The Maquiladora Murders: Gendered Violence and Narrative Conflict
Graduate Center for Social and Public Policy
McAnulty College and Graduate School of Liberal Arts
Charles F. Hanna
landmark narratives, maquiladora murders, NAFTA, social problems, violence against women
This study analyzes the social construction of a wave of female homicides in the area surrounding the maquiladora plants in Ciudad Juarez, Mexico. Generally, I determine how these murders are constructed as a significant social problem, but not as a landmark narrative for violence against women. Specifically, I address how the murders are used as atrocity tales against the North American Free Trade Agreement in order to exemplify the unforeseen violence produced by the policy. My research begins with a basic content analysis of 35 narratives from newspapers, human rights reports, and academic journals. After determining that 16 narratives claim NAFTA as a cause of the murders in Juarez, I further analyze those claims and discover that gender issues are intertwined with the trade agreement. Through analysis, I conclude that the policy of NAFTA has aided in the disruption of the social fabric of Mexican society.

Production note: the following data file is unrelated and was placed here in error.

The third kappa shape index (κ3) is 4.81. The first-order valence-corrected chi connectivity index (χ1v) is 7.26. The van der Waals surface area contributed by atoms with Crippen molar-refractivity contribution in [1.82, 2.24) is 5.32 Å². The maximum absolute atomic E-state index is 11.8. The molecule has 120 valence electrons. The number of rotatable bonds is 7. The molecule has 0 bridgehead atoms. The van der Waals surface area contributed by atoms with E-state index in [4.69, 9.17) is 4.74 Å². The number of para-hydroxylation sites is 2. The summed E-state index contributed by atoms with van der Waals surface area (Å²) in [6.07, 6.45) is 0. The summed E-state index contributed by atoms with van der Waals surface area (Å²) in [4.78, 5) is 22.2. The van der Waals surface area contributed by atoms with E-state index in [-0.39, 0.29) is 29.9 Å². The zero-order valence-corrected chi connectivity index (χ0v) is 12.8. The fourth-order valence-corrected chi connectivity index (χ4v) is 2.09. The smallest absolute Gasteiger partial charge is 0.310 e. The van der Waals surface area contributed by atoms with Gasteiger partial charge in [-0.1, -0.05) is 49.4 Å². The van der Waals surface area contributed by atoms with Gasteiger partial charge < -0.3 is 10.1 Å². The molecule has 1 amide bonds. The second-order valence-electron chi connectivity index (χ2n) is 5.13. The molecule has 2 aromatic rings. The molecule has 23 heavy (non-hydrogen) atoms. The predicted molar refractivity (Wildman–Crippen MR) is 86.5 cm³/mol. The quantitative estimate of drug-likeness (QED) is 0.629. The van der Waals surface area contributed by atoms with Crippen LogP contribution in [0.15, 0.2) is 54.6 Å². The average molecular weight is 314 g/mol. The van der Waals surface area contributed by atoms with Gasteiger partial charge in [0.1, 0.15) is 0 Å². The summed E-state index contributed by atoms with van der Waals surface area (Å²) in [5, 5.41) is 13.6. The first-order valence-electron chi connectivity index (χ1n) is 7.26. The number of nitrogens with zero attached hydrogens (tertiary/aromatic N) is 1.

Pantaleo, K. (2008). The Maquiladora Murders: Gendered Violence and Narrative Conflict (Master's thesis, Duquesne University). Retrieved from https://dsc.duq.edu/etd/1674